In cooperation with local institutions, with universities and international partners, the Prinzessinnengarten became a laboratory for socially and ecologically sustainable forms of urban development. In a pragmatic manner we ask questions on how to deal with urging issues such as climate change, dwindling resources and the loss of biodiversity. “How do we envision our future life within cities?” is the question that moves us.

Urban gardening and city farming: a global movement
The idea of the Prinzessinnengarten is cross-fertilizing: in many other places in Berlin, in cities like Hamburg, Leipzig or Cologne and also internationally, people have started to build urban gardens in their neighborhood, inspired by the Prinzessinnengarten. Prinzessinnengarten is at the same time part of a global movement of old and new forms of urban gardens that heighten the quality of peoples’ lives and allow them access to fresh vegetables, knowledge, and community. Communl care for plants enables people a new understanding of food. They experience themselves as part of a community that creatively builds and redefines their own living environment. Supporting the Prinzessinnengarten means standing up for the right to garden in our cities. This garden is one of many that are threatened by short-term interest in profits. Urban gardens inspire a sustainable and locally grounded urban development.

Free space for ecological and social engagement vs. short-sighted profit-oriented investement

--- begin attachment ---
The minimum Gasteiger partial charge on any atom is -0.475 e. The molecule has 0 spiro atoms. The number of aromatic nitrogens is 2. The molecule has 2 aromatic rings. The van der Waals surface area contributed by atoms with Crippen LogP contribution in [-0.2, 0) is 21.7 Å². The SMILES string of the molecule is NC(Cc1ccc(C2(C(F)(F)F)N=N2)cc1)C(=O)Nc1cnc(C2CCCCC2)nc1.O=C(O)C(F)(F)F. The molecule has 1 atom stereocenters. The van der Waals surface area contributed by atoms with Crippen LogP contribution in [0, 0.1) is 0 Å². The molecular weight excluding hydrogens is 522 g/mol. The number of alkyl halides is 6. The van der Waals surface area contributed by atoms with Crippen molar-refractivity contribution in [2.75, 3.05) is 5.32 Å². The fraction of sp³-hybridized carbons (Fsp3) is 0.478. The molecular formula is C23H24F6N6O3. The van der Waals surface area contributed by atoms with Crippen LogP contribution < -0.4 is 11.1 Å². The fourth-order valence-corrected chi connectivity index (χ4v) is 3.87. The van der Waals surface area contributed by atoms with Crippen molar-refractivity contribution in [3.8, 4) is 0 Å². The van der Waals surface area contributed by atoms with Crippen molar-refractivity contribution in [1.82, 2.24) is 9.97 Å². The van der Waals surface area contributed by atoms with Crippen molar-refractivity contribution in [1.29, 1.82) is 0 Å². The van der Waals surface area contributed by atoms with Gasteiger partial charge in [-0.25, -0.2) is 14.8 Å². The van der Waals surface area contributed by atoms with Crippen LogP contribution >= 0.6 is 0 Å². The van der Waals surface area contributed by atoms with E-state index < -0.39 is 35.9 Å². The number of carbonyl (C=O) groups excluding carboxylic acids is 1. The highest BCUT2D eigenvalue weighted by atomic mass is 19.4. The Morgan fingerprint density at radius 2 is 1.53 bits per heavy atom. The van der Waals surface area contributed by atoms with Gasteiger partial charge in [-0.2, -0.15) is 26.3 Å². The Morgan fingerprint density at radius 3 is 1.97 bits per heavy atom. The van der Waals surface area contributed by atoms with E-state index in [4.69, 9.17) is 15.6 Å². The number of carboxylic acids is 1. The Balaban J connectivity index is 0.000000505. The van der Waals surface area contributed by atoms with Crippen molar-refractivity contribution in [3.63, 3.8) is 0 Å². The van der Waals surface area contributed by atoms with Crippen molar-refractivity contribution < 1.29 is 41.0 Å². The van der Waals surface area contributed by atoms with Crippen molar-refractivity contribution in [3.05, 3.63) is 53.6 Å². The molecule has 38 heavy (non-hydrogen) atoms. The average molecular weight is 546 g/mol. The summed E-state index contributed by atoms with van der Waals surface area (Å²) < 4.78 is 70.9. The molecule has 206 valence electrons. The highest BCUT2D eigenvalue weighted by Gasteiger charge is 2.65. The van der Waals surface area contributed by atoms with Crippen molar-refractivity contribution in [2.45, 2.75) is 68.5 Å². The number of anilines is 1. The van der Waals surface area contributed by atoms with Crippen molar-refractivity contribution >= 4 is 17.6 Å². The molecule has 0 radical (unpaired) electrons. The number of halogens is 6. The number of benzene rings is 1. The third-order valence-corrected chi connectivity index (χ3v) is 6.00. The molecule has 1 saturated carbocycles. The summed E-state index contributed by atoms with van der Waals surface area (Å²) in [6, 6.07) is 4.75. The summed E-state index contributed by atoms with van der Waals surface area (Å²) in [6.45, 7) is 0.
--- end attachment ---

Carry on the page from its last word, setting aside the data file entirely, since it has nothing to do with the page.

Although celebrated as a pioneering pilot project, the future of Prinzessinnengarten is under threat. The Berlin Property Fund has been commissioned to sell the plot on behalf of the Berlin Senate. In November 2013, our contract of lease runs out. Not only at the Moritzplatz but also in many other places around Berlin and other cities, a short-sighted, profit-oriented policy eliminates free space that catalyze engagement in social and ecological issue. Your support for the Let Grow campaign not only helps to make the Prinzessinnengarten survive. It also helps to grow awareness for the significance and value of self organized spaces like this. In this way we may not only succeed to save the garden at Moritzplatz but also to enable the rooting of many such projects in diverse locations.

You can find background information regarding our engagement for a new real estate policy of the Senate of Berlin: http://prinzessinnengarten.net/let-it-grow/

More information about the garden: http://prinzessinnengarten.net

Twitter: Prinzessinnengarten@prinzessgarten

Support our petition: http://www.change.org/de/Petitionen/berliner-senat-dem-prinzessinnengarten-eine-tragf%C3%A4hige-zukunft-er%C3%B6ffnen